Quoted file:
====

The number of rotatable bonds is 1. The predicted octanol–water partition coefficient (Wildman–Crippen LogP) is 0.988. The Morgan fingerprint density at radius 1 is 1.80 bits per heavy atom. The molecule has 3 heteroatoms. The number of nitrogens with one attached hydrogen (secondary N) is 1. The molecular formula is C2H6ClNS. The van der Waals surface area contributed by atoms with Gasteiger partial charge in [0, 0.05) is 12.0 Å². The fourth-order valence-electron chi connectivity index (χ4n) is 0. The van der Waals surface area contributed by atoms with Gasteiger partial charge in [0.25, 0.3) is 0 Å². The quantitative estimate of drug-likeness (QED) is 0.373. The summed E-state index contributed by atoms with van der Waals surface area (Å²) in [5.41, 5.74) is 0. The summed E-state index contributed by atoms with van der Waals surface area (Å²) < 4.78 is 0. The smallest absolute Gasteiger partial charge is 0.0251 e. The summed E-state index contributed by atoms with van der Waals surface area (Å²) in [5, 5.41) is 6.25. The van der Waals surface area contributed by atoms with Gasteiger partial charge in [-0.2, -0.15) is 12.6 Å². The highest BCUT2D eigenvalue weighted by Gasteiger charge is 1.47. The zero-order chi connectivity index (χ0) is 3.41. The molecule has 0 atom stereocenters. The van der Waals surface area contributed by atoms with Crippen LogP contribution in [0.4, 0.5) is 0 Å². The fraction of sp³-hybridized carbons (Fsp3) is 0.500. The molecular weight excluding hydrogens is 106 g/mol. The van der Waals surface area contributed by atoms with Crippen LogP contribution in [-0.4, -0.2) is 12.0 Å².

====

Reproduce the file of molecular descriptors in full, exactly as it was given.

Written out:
The number of rotatable bonds is 1. The predicted octanol–water partition coefficient (Wildman–Crippen LogP) is 0.988. The Morgan fingerprint density at radius 1 is 1.80 bits per heavy atom. The molecule has 3 heteroatoms. The number of nitrogens with one attached hydrogen (secondary N) is 1. The molecular formula is C2H6ClNS. The van der Waals surface area contributed by atoms with Gasteiger partial charge in [0, 0.05) is 12.0 Å². The fourth-order valence-electron chi connectivity index (χ4n) is 0. The van der Waals surface area contributed by atoms with Gasteiger partial charge in [0.25, 0.3) is 0 Å². The quantitative estimate of drug-likeness (QED) is 0.373. The summed E-state index contributed by atoms with van der Waals surface area (Å²) in [5.41, 5.74) is 0. The summed E-state index contributed by atoms with van der Waals surface area (Å²) < 4.78 is 0. The smallest absolute Gasteiger partial charge is 0.0251 e. The summed E-state index contributed by atoms with van der Waals surface area (Å²) in [5, 5.41) is 6.25. The van der Waals surface area contributed by atoms with Gasteiger partial charge in [-0.2, -0.15) is 12.6 Å². The highest BCUT2D eigenvalue weighted by Gasteiger charge is 1.47. The zero-order chi connectivity index (χ0) is 3.41. The molecule has 0 atom stereocenters. The van der Waals surface area contributed by atoms with Crippen LogP contribution in [0.4, 0.5) is 0 Å². The fraction of sp³-hybridized carbons (Fsp3) is 0.500. The molecular weight excluding hydrogens is 106 g/mol. The van der Waals surface area contributed by atoms with Crippen LogP contribution in [-0.4, -0.2) is 12.0 Å².